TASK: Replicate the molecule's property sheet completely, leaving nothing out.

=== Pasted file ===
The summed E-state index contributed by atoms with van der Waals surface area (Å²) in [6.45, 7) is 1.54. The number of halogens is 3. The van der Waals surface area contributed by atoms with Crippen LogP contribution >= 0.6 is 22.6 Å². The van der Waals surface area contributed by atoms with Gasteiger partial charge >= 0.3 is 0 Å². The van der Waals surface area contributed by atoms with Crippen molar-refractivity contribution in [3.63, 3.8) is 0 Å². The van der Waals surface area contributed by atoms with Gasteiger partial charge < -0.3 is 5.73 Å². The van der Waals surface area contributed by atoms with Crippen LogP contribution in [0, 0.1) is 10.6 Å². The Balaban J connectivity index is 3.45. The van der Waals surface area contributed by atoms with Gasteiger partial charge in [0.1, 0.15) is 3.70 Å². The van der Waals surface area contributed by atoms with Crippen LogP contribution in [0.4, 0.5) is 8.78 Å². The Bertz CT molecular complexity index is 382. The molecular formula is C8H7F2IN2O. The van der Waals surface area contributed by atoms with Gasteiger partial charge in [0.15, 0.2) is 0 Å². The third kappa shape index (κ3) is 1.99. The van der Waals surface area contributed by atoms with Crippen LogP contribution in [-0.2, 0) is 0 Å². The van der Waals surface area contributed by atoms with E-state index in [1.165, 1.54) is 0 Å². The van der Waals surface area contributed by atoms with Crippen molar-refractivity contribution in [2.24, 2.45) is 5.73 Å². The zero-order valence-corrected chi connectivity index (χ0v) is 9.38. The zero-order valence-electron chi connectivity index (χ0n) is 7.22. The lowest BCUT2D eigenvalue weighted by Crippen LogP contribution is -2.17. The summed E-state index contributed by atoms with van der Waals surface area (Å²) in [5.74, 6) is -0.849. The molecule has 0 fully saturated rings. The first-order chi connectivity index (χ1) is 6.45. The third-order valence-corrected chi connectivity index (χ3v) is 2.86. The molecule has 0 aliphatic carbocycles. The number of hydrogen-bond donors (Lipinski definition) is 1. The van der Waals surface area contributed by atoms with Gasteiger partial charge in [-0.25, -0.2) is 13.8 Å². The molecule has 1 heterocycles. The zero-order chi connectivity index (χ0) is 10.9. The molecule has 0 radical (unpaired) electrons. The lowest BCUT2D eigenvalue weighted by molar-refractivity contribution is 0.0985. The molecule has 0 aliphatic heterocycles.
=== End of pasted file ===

The summed E-state index contributed by atoms with van der Waals surface area (Å²) in [6.45, 7) is 1.54. The number of halogens is 3. The van der Waals surface area contributed by atoms with Crippen LogP contribution >= 0.6 is 22.6 Å². The van der Waals surface area contributed by atoms with Gasteiger partial charge >= 0.3 is 0 Å². The van der Waals surface area contributed by atoms with Crippen molar-refractivity contribution in [3.63, 3.8) is 0 Å². The van der Waals surface area contributed by atoms with Gasteiger partial charge < -0.3 is 5.73 Å². The van der Waals surface area contributed by atoms with Crippen LogP contribution in [0, 0.1) is 10.6 Å². The Balaban J connectivity index is 3.45. The van der Waals surface area contributed by atoms with Gasteiger partial charge in [0.1, 0.15) is 3.70 Å². The van der Waals surface area contributed by atoms with Crippen LogP contribution in [0.4, 0.5) is 8.78 Å². The Bertz CT molecular complexity index is 382. The molecular formula is C8H7F2IN2O. The van der Waals surface area contributed by atoms with Gasteiger partial charge in [0.15, 0.2) is 0 Å². The third kappa shape index (κ3) is 1.99. The van der Waals surface area contributed by atoms with Crippen LogP contribution in [-0.2, 0) is 0 Å². The van der Waals surface area contributed by atoms with E-state index in [1.165, 1.54) is 0 Å². The van der Waals surface area contributed by atoms with Crippen molar-refractivity contribution in [2.24, 2.45) is 5.73 Å². The zero-order valence-corrected chi connectivity index (χ0v) is 9.38. The zero-order valence-electron chi connectivity index (χ0n) is 7.22. The lowest BCUT2D eigenvalue weighted by Crippen LogP contribution is -2.17. The summed E-state index contributed by atoms with van der Waals surface area (Å²) in [5.74, 6) is -0.849. The molecule has 0 fully saturated rings. The first-order chi connectivity index (χ1) is 6.45. The third-order valence-corrected chi connectivity index (χ3v) is 2.86. The molecule has 0 aliphatic carbocycles. The number of hydrogen-bond donors (Lipinski definition) is 1. The van der Waals surface area contributed by atoms with Gasteiger partial charge in [-0.25, -0.2) is 13.8 Å². The molecule has 1 heterocycles. The zero-order chi connectivity index (χ0) is 10.9. The molecule has 0 radical (unpaired) electrons. The lowest BCUT2D eigenvalue weighted by molar-refractivity contribution is 0.0985. The molecule has 0 aliphatic heterocycles.